In this post I’d like to provide a quick tour of where you can find content and events on Cloud Computing that should help you get started and find answers along the way.

First on my list are the webcasts we’ve created that are 1 hour long sessions on the various aspects of a given topic. For Cloud Computing and Windows Azure I’ve got a list of several on my web site (www.benkotips.com) including a 27 part companion series we called “Windows Azure Boot Camp”. The first 10 webcasts in this series cover what you would see at a boot camp event (www.windowsazurebootcamp.com).  This spring we started a new series called “Cloud Computing Soup to Nuts” which is a developer focused get started with Windows Azure and the related services. We’ve recorded 6 webcasts as part of that series and will be adding more as we go forward. We just added 3 more for April including:

4/3 : Part 7 - Get Started with Windows Azure Caching Services with Brian Hitney (http://bit.ly/btlod-77)
How can you get the most performance and scalability from platform as a service? In this webcast, we take a look at caching and how you can integrate it in your application. Caching provides a distributed, in-memory application cache service for Windows Azure that provides performance by reducing the work needed to return a requested page.

4/10 : Part 8 - Get Started with SQL Azure Reporting Services with Mike Benkovich (http://bit.ly/btlod-78)
Microsoft SQL Azure Reporting lets you easily build reporting capabilities into your Windows Azure application. The reports can be accessed easily from the Windows Azure portal, through a web browser, or directly from applications. With the cloud at your service, there's no need to manage or maintain your own reporting infrastructure.  Join us as we dive into SQL Azure Reporting and the tools that are available to design connected reports that operate against disparate data sources. We look at what's provided from Windows Azure to support reporting and the available deployment options. We also see how to use this technology to build scalable reporting applications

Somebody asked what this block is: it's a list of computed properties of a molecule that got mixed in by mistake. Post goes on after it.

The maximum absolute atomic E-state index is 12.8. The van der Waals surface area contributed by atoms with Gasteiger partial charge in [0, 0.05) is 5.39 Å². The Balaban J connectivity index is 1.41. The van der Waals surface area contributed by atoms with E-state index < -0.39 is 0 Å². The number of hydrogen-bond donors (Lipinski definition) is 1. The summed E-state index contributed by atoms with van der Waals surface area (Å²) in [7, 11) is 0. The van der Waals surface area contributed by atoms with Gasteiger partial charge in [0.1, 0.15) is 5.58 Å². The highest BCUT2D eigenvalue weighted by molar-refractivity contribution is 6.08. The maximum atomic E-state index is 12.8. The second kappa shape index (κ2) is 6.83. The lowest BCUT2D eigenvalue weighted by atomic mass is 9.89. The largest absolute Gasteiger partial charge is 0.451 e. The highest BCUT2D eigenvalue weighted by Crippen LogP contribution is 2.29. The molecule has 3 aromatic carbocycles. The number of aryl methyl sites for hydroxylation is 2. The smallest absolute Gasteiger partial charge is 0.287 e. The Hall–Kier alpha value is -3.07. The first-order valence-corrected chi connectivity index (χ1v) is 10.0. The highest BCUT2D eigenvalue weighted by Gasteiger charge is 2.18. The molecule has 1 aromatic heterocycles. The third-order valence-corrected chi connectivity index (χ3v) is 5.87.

4/17 : Part 9 – Get Started working with Service Bus with Jim O’Neil (http://bit.ly/btlod-79)
No man is an island, and no cloud application stands alone! Now that you've conquered the core services of web roles, worker roles, storage, and Microsoft SQL Azure, it's time to learn how to bridge applications within the cloud and between the cloud and on premises. This is where the Service Bus comes in—providing connectivity for Windows Communication Foundation and other endpoints even behind firewalls. With both relay and brokered messaging capabilities, you can provide application-to-application communication as well as durable, asynchronous publication/subscription semantics. Come to this webcast ready to participate from your own computer to see how this technology all comes together in real time.

If you’re looking for a conversational 30 minute show that covers Cloud topics I suggest checking out Cloud Cover on Channel9. This show features Azure experts including Ryan Dunn, Steve Marx, Wade Wegner, David Aiken and others who work closely with the product teams at Microsoft to learn how to use the latest releases.

Live events are a moving target depending on when you read this post, but we try to keep a list of upcoming Microsoft Events for developers on http://msdnevents.com. As we schedule them we add the events to this hub and you can find them by date and by location with a map of upcoming events. Another place to check is the demo page I’ve created on BenkoTips which shows not only upcoming events (aggregated from Community Megaphone, if you add it there it should show up on the map) but also User Group locations and links to their sites. That’s on http://benkotips.com/ug, then use the pan and zoom to focus the map on your city. Pins get added with the links. If your User Group data is out of date, send me an email & we’ll get it fixed.

We’ve got a series scheduled to run in thru May 2012 for Cloud Computing called Kick Start, which are a 1 day focused event that takes you thru the content from Soup to Nuts. The current schedule includes:

As to books I’d suggest checking out Sriram Krishnan’s book Programming Windows Azure: Programming the Microsoft Cloud, or Brian Prince’s book Azure in Action. If it’s SQL Azure that you’re after then Scott Klein has a great book called Pro SQL Azure (Expert’s Voice in .NET). I am also partial to the Patterns and Practices team’s book on Moving Applications to the Cloud on the Microsoft Azure Platform.